Paul and Ben finishing 2016 TCS New York City Marathon

Running gear for travelers: What do you really need to survive?

Paul RykenFirst Published: Last Updated: Take the right gear Leave a Comment

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Do you travel a lot for work but still like to go for a run while away on business? Are you a digital nomad who loves to run wherever you live in the world? You may have your running gear packing list down pat. But chances are you’re reading this because you haven’t (or you’re not quite sure). Well, let’s give you some reassurance. This is the best minimalist running gear list for 2022.

I run five or six days a week – all year round, in any climate and any weather. As a digital nomad with carry-on luggage only, my running gear only contains what I (and I believe you) really need.

Who doesn't love a run across Brooklyn Bridge when visiting the Big Apple? | Photo by Curtis Macnewton on Unsplash
Who doesn't love a run across Brooklyn Bridge when visiting the Big Apple? | Photo by Curtis Macnewton on Unsplash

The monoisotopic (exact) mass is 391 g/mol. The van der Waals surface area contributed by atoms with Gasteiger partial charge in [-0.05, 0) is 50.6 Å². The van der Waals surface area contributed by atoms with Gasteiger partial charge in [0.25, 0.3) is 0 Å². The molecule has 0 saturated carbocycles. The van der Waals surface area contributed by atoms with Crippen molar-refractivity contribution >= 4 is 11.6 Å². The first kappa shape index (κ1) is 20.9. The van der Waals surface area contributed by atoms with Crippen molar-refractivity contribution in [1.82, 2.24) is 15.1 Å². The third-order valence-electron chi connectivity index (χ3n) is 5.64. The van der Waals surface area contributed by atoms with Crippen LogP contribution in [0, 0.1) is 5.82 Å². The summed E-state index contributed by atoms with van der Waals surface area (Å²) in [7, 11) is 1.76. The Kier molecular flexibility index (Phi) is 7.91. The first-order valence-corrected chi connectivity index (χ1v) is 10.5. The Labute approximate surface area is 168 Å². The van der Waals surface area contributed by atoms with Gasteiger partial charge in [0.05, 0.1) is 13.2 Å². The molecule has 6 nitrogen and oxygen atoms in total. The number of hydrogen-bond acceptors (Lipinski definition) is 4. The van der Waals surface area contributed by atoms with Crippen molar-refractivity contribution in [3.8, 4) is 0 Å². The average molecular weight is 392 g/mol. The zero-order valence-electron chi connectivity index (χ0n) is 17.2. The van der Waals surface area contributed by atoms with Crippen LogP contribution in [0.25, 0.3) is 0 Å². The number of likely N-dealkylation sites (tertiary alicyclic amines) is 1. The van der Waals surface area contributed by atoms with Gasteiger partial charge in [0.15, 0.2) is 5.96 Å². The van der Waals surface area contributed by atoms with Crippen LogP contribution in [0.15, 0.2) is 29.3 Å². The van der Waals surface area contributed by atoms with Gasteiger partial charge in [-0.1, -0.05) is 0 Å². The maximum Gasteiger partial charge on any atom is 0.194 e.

As part of our focus on our values-based lifestyle, I will not only look for the most suitable gear that meets my needs and stands the test of time, but I will also consider how eco-friendly and ethically a product was made. If I do not replace an item with a more eco-friendly or ethically sourced one, I will state the reason/s. I will also link to organisations that have reviewed the sourcing practices of the manufacturers of my gear.

Before I talk about the different items you need, let’s start with some basics.

What to look for when buying running clothes, shoes and gear

These features are important for any sports clothing but especially so when buying running clothes. Use it when you purchase new/replace old running gear.

Moisture-wicking fabrics

Moisture-wicking fabrics are designed to move water away from the skin to keep you comfortable when you sweat.

Quick-drying garments

If you don’t carry much gear, being able to wash what you have and wear it again the next day becomes important. Select fabrics such as polyester and nylon that are known for their quick-dry properties.

Sun protection